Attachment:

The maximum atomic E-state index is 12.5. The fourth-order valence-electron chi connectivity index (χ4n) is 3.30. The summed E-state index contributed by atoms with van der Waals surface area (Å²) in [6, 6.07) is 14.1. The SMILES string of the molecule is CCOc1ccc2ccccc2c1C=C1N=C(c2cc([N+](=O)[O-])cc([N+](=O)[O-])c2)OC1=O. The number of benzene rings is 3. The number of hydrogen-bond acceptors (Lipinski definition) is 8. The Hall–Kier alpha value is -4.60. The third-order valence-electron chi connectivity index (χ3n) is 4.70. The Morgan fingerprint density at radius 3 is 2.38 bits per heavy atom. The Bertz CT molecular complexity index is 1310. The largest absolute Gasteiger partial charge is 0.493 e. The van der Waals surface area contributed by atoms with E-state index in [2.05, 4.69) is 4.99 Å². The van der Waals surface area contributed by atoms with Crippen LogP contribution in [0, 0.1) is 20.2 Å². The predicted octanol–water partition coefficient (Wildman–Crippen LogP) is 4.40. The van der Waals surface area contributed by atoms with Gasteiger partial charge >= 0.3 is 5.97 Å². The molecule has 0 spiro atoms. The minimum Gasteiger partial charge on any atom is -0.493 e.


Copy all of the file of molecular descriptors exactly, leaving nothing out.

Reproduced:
The maximum atomic E-state index is 12.5. The fourth-order valence-electron chi connectivity index (χ4n) is 3.30. The summed E-state index contributed by atoms with van der Waals surface area (Å²) in [6, 6.07) is 14.1. The SMILES string of the molecule is CCOc1ccc2ccccc2c1C=C1N=C(c2cc([N+](=O)[O-])cc([N+](=O)[O-])c2)OC1=O. The number of benzene rings is 3. The number of hydrogen-bond acceptors (Lipinski definition) is 8. The Hall–Kier alpha value is -4.60. The third-order valence-electron chi connectivity index (χ3n) is 4.70. The Morgan fingerprint density at radius 3 is 2.38 bits per heavy atom. The Bertz CT molecular complexity index is 1310. The largest absolute Gasteiger partial charge is 0.493 e. The van der Waals surface area contributed by atoms with E-state index in [2.05, 4.69) is 4.99 Å². The van der Waals surface area contributed by atoms with Crippen LogP contribution in [0, 0.1) is 20.2 Å². The predicted octanol–water partition coefficient (Wildman–Crippen LogP) is 4.40. The van der Waals surface area contributed by atoms with Gasteiger partial charge >= 0.3 is 5.97 Å². The molecule has 0 spiro atoms. The minimum Gasteiger partial charge on any atom is -0.493 e.